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The Chemical Educator

ISSN: 1430-4171 (electronic version)

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Abstract Volume 12 Issue 1 (2007) pp 47-50

A Step toward Cognitive Autonomy in a Hybrid PBL Experience

Patricia Morales Bueno

Research and Strategies Development in Chemical Education Group (GIDEEQ). Pontifical Catholic University of Peru, Science Department, Chemistry Section. Av. Universitaria cuadra 18 s/n, San Miguel, Lima 32, Perú,

Published online: 1 February 2007

Abstract. This article reports the results of a study about the effect on student learning by changing the structure and nature of learning activities in a hybrid Problem-Based Learning (PBL) model. The model was implemented in the “Thermodynamic Aspects of Chemical Processes” unit in a general chemistry course at Pontifical Catholic University of Peru. The typical structure for this unit, using the hybrid PBL model, follows a linear content sequence with structured activities and frequent professor interventions via mini-lectures. In the new model, the students were given opportunities to manage the information that was being presented, to share and discuss their ideas about the information, to develop concept maps, and to apply what they learned to tasks that involved the proposal of differing solutions. The main purpose of this change was to foster cognitive autonomy in the classroom. The predictive capacity of students’ learning activity and PBL problem scores showed a much greater correlation between the learning activity scores and the individual final test scores for the group that followed the new PBL plan. Moreover, the engagement level in the PBL problems was more significant, which was reflected in the inclusion of the PBL problem scores as a predictive variable in linear regression analysis. These results show that for learning activities in which cognitive autonomy is supported, the development of abilities promoted by PBL are enhanced, even though the students do not have previous experience in this type of methodology.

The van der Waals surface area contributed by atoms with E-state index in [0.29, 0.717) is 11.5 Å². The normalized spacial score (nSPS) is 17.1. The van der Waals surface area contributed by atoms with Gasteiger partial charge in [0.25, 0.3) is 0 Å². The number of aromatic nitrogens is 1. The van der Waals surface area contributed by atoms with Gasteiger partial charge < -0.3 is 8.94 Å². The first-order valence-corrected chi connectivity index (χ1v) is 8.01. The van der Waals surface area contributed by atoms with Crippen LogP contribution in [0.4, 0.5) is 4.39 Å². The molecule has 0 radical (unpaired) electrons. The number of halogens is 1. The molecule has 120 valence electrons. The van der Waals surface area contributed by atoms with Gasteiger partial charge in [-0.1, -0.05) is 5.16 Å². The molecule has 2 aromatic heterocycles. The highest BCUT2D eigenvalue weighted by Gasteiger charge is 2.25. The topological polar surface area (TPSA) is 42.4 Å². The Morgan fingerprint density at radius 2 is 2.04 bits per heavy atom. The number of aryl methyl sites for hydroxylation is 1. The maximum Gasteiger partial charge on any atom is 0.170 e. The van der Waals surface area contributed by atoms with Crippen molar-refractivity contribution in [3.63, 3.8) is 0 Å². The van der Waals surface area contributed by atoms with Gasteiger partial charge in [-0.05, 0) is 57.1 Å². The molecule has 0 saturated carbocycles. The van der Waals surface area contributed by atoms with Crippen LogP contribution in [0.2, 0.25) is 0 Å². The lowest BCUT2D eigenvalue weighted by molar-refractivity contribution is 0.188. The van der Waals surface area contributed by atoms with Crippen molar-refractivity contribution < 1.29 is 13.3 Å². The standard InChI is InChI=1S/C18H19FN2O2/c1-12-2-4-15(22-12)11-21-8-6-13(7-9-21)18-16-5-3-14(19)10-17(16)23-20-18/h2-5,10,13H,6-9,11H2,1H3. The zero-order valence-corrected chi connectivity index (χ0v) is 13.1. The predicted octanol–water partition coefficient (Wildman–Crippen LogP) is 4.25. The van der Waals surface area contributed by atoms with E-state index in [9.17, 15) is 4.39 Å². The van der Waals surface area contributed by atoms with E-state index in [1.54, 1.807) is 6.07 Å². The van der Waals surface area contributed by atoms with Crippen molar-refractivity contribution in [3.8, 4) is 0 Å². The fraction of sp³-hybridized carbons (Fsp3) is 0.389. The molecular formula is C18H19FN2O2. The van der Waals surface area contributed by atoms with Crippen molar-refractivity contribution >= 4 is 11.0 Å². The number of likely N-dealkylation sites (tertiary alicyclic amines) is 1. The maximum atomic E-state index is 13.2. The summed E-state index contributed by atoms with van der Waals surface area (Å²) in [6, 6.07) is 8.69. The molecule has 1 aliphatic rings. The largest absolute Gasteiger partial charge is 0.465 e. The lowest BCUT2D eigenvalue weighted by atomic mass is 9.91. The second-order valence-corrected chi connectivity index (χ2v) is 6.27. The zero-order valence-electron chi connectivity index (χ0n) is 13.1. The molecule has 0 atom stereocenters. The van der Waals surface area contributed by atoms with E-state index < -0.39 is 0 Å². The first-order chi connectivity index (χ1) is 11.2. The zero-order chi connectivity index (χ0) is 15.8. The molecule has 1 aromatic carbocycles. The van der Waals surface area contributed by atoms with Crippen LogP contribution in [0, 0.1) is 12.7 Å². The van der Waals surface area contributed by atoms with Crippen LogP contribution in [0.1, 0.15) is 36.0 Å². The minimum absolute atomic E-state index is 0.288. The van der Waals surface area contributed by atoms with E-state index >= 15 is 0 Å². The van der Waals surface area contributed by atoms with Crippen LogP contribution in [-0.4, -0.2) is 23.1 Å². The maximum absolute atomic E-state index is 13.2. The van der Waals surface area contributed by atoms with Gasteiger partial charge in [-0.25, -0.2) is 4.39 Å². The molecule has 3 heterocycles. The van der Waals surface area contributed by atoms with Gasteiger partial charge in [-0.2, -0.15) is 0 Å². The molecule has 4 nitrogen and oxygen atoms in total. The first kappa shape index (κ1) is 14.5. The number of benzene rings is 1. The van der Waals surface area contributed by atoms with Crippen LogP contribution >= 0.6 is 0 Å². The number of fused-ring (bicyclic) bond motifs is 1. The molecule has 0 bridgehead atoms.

Key Words: Of Special Interest; general chemistry; introductory chemistry; international; first-year chemistry; diversity; laboratory; placement; assessment; ICUC

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Issue date: February 1, 2007

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